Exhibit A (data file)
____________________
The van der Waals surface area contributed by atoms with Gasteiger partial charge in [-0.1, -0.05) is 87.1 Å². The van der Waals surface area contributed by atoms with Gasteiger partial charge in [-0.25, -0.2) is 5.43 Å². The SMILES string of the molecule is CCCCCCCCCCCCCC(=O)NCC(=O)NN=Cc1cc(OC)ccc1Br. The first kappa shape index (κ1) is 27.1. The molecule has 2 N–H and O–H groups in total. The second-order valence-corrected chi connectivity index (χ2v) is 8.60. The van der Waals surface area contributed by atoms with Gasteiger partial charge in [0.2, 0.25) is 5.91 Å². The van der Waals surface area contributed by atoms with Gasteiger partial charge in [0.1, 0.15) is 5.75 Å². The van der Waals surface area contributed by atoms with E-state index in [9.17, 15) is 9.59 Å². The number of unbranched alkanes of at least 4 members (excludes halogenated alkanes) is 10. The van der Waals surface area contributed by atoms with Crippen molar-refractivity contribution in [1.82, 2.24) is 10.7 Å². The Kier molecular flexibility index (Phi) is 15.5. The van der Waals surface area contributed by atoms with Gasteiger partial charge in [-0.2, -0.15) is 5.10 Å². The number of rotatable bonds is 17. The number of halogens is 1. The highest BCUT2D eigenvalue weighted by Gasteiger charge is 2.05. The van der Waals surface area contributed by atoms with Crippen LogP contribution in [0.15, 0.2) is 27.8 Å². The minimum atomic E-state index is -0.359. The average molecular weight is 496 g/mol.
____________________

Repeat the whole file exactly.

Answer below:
The van der Waals surface area contributed by atoms with Gasteiger partial charge in [-0.1, -0.05) is 87.1 Å². The van der Waals surface area contributed by atoms with Gasteiger partial charge in [-0.25, -0.2) is 5.43 Å². The SMILES string of the molecule is CCCCCCCCCCCCCC(=O)NCC(=O)NN=Cc1cc(OC)ccc1Br. The first kappa shape index (κ1) is 27.1. The molecule has 2 N–H and O–H groups in total. The second-order valence-corrected chi connectivity index (χ2v) is 8.60. The van der Waals surface area contributed by atoms with Gasteiger partial charge in [0.2, 0.25) is 5.91 Å². The van der Waals surface area contributed by atoms with Gasteiger partial charge in [0.1, 0.15) is 5.75 Å². The van der Waals surface area contributed by atoms with E-state index in [9.17, 15) is 9.59 Å². The number of unbranched alkanes of at least 4 members (excludes halogenated alkanes) is 10. The van der Waals surface area contributed by atoms with Crippen molar-refractivity contribution in [1.82, 2.24) is 10.7 Å². The Kier molecular flexibility index (Phi) is 15.5. The van der Waals surface area contributed by atoms with Gasteiger partial charge in [-0.2, -0.15) is 5.10 Å². The number of rotatable bonds is 17. The number of halogens is 1. The highest BCUT2D eigenvalue weighted by Gasteiger charge is 2.05. The van der Waals surface area contributed by atoms with Crippen LogP contribution in [0.15, 0.2) is 27.8 Å². The minimum atomic E-state index is -0.359. The average molecular weight is 496 g/mol.